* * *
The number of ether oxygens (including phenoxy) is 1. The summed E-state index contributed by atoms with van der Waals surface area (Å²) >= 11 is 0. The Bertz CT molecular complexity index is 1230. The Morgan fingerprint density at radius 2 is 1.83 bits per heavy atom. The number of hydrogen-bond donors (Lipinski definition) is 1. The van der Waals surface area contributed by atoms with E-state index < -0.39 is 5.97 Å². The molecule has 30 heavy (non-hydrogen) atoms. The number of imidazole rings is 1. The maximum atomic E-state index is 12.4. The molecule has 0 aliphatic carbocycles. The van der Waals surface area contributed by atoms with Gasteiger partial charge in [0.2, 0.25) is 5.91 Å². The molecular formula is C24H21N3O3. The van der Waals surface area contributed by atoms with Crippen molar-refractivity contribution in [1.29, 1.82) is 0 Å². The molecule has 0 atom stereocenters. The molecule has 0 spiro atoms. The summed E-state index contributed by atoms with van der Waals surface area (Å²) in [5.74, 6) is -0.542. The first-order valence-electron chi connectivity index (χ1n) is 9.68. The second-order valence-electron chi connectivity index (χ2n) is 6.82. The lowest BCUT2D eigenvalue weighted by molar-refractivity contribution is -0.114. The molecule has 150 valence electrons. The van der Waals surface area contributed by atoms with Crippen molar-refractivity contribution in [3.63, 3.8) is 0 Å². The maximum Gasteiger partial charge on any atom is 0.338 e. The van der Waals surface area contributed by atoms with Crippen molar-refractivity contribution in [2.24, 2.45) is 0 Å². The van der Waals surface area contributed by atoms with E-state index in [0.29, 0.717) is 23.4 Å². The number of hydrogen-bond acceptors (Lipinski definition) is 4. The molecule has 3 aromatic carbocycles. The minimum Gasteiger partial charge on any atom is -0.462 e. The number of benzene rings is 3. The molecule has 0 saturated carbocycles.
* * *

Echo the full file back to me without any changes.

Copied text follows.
The number of ether oxygens (including phenoxy) is 1. The summed E-state index contributed by atoms with van der Waals surface area (Å²) >= 11 is 0. The Bertz CT molecular complexity index is 1230. The Morgan fingerprint density at radius 2 is 1.83 bits per heavy atom. The number of hydrogen-bond donors (Lipinski definition) is 1. The van der Waals surface area contributed by atoms with E-state index < -0.39 is 5.97 Å². The molecule has 30 heavy (non-hydrogen) atoms. The number of imidazole rings is 1. The maximum atomic E-state index is 12.4. The molecule has 0 aliphatic carbocycles. The van der Waals surface area contributed by atoms with Gasteiger partial charge in [0.2, 0.25) is 5.91 Å². The molecular formula is C24H21N3O3. The van der Waals surface area contributed by atoms with Crippen molar-refractivity contribution in [1.29, 1.82) is 0 Å². The molecule has 0 atom stereocenters. The molecule has 0 spiro atoms. The summed E-state index contributed by atoms with van der Waals surface area (Å²) in [5.74, 6) is -0.542. The first-order valence-electron chi connectivity index (χ1n) is 9.68. The second-order valence-electron chi connectivity index (χ2n) is 6.82. The lowest BCUT2D eigenvalue weighted by molar-refractivity contribution is -0.114. The molecule has 150 valence electrons. The van der Waals surface area contributed by atoms with Crippen molar-refractivity contribution in [3.63, 3.8) is 0 Å². The maximum Gasteiger partial charge on any atom is 0.338 e. The van der Waals surface area contributed by atoms with Crippen molar-refractivity contribution in [2.24, 2.45) is 0 Å². The van der Waals surface area contributed by atoms with E-state index in [0.29, 0.717) is 23.4 Å². The number of hydrogen-bond acceptors (Lipinski definition) is 4. The molecule has 3 aromatic carbocycles. The minimum Gasteiger partial charge on any atom is -0.462 e. The number of benzene rings is 3. The molecule has 0 saturated carbocycles.